Visions of Suffering Movie Review
Review written by Daniel Benson
Released by Unearthed Films
Written by Andrey Iskanov
Directed by Andrey Iskanov
Runtime - 120 Minutes
Alexandra Batrumova as The Girlfriend
Andrey Iskanov as The Priest
Victor Silkin as The Phone Repairman
Svyatoslav Iliyasov as The Man in Black Beret
Irina Nikitina as The Girl for Rape
Alexander Shevchenko as The Man in Glasses
Dmitriy Skripnik as The Drug Dealer
Zoya Makarova as The Old Woman
Igor Orlov as The Man in Black
Yukari Fujimoto as The Girl in Black
Alexander Kravchenko as The Man in Black Beret`s Alter Ego
Anna Subotina as The Female Corpse
Igor Anikin as The Show Man
"Angst" was the original title for "Visions of Suffering"
Visions of Suffering, like Nails is another one of the HalluCinoGeNnN series of surreal, psychedelic, gore movies. As with its sibling, it will eventually be released on DVD by Unearthed Films, but again I have been lucky enough to see a preview direct from Andrey himself.
I expected that, at some point during my time of reviewing movies, I would have to cover a film that was difficult to explain. I didn’t expect something that would so utterly defy explanation. I didn’t expect Andrey Iskanov’s Visions of Suffering.
So, while Mr Iskanov dispenses with the traditional movie formula, I will eschew the standard HorrorTalk review format and merely try to convey some of the VoS experience. Don’t expect to be any the wiser by the time you finish reading this, I am still in a state of confusion after viewing the film.
The central character is The Man in Glasses (Alexander Shevchenko), who is tortured by nightmares when it rains. When the dreams get too much for him, he tries to call his girlfriend for help, but breaks the phone. Who better to fix the phone, than The Phone Repairman (Victor Silkin)? This is no ordinary telecommunications expert though, he is also an expert in the ways of ghostly creatures called Vampires (yes, I know vampires are traditionally bloodsucking undead, but in VoS they’re haunting ghosts that cause nightmares, OK?).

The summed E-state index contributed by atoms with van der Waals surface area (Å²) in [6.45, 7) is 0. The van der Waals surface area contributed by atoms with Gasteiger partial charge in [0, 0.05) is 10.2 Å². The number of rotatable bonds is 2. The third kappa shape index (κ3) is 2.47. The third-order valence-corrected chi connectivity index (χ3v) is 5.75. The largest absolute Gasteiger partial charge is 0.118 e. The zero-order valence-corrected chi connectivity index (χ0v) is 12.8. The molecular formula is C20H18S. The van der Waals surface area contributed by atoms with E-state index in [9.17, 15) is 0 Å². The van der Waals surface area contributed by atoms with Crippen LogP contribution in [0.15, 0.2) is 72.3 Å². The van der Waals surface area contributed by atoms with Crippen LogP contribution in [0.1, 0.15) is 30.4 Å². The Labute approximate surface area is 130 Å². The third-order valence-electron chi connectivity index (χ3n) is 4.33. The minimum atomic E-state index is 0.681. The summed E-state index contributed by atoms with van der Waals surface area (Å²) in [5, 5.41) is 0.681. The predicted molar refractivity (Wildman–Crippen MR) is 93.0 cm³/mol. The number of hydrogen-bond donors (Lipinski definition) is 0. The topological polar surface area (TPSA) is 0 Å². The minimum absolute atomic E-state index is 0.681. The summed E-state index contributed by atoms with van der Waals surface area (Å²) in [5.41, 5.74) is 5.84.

Anyone who finds out about the existence of Vampires, or even passes on information about them, is doomed to be tortured and killed. To accomplish this, the Vampires send their very own hitman, The Man in Black (Igor Orlov).
So, The Man in Glasses manages to contact his girlfriend and arranges to meet her in Delirium, the weirdest nightclub you could ever hope to find. It is a highly unusual place where addicts and weirdos gather. There are all manner of narcotics for sale in the club and, if it takes your fancy, you can pay to beat the shit out of the female staff. The Man in Glasses crosses paths with The Priest (Andrey Iskanov), who is having his own troubles with his faith, his girl and bad dreams when the rain comes…
Now all that might sound reasonably straightforward, but that’s because Andrey Iskanov gave me an explanation of the story. None of it jumps straight out of the movie. As with Nails, there is hardly any dialogue, which makes it very difficult to have a coherent narrative. However, where Nails concerns only one central character and location, Visions of Suffering introduces many more characters and moves between the home of The Man in Glasses, the nightclub and unidentified rooms which could be in either location. With little dialogue to tie the events together, cogency goes out of the window.
The film’s strengths lie in the imagery and the special effects. As a horror fan, I really appreciate how well accomplished the gore scenes are, from the old woman who eats her own fingers to the strange metal thing that flies around and drills through people’s heads Phantasm style. There’s also some great effects work during a dream sequence where jellyfish-like creatures are hanging from trees and menacing The Man in Glasses. Tie these in with a more structured framework and we’d be looking at one hell of a good movie.
Grading: This is a tough one, as it’s hard to say I liked the movie, but then it’s equally hard to say I didn’t. So middle of the road it is, I give it a C.
Picture, Sound and Special Features.
Not rated, as this was a screener copy only.
Movie - C
Video - n/a
Sound - n/a
Special Features - n/a
Overall - C
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